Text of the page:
What does hindering secured creditors mean in Tennessee, and what are the penalties for doing so?
I am wondering what hindering a secured creditor in Tennessee means exactly. What qualifies as hindering a secured creditor?
Tennessee is unique in that it criminalizes what is most often a civil matter in other states. Under Tennessee 39-14-116 it is a class E felony to commit any act that hinders the creditor’s ability to enforce its security interest in the property you possess. You may not destroy, remove, or otherwise harm the value of any of your property with the intent to hinder enforcement of a security interest held by another on that property. Conviction of a class E felony in Tennessee could result in a prison term of one to six years, and fines up to $3,000.
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Tennessee 39-14-116. Hindering secured creditors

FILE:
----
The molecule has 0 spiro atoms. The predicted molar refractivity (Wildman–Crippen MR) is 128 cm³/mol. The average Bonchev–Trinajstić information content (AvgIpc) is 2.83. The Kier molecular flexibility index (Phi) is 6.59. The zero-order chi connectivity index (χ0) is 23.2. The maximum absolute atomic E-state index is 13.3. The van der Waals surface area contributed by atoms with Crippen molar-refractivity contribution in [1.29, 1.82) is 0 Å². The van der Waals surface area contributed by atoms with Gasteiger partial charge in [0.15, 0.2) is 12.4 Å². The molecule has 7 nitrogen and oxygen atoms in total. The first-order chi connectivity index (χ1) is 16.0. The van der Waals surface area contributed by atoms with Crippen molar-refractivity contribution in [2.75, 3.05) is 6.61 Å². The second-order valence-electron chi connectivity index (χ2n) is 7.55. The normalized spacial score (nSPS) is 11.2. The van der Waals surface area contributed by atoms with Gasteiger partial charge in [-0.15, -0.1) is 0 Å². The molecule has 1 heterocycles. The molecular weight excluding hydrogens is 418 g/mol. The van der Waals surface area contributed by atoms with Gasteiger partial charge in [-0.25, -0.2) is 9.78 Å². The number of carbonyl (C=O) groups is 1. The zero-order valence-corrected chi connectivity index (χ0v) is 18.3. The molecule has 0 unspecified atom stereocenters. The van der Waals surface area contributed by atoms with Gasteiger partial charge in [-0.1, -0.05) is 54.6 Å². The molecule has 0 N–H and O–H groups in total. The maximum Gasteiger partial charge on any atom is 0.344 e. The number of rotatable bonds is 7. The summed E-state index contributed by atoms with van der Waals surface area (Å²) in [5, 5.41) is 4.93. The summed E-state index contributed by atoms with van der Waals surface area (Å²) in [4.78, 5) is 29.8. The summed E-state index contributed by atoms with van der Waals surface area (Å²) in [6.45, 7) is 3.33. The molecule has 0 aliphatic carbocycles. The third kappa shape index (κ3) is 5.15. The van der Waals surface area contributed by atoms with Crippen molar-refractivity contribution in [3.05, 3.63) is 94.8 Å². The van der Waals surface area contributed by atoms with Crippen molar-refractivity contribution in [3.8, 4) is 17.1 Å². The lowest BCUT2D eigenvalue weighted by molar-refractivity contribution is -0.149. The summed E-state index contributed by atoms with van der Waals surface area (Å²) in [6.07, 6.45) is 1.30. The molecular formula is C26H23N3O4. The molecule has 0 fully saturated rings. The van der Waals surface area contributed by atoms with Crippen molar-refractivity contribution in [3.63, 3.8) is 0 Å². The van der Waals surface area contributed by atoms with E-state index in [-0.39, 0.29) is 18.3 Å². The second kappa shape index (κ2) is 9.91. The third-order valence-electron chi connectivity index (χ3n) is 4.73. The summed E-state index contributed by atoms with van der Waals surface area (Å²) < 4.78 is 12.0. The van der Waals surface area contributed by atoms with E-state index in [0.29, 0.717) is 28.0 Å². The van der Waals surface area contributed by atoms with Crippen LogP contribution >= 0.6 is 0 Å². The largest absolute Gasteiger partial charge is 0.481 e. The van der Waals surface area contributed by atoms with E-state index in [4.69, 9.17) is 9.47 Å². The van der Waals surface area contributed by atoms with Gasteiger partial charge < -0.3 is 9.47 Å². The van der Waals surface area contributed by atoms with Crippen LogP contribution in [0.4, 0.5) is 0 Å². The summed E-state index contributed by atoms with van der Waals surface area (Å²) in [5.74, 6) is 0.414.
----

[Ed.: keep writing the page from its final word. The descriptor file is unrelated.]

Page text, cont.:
The following is Tennessee 39-14-116:
(a) A person who claims ownership of or interest in any property which is the subject of a security interest, security agreement, deed of trust, mortgage, attachment, judgment or other statutory or equitable lien commits an offense who, with intent to hinder enforcement of that interest or lien, destroys, removes, conceals, encumbers, transfers, or otherwise harms or reduces the value of the property.
(b) For purposes of this section, unless the context otherwise requires:
(1) "Remove" means transport, without the effective consent of the secured party, from the state or county in which the property was located when the security interest or lien attached; and
(2) "Security interest" means an interest in personal property or fixtures that secures payment or performance of an obligation.
(c) An offense under this section is a Class E felony.
Consult with a Tennessee attorney who has experience in criminal law. He or she will review the facts in your situation and advise you precisely regarding your rights and liabilities. See also the Bills.com article Tennessee Collection Laws to learn more about your rights and liabilities as a Tennessee resident.
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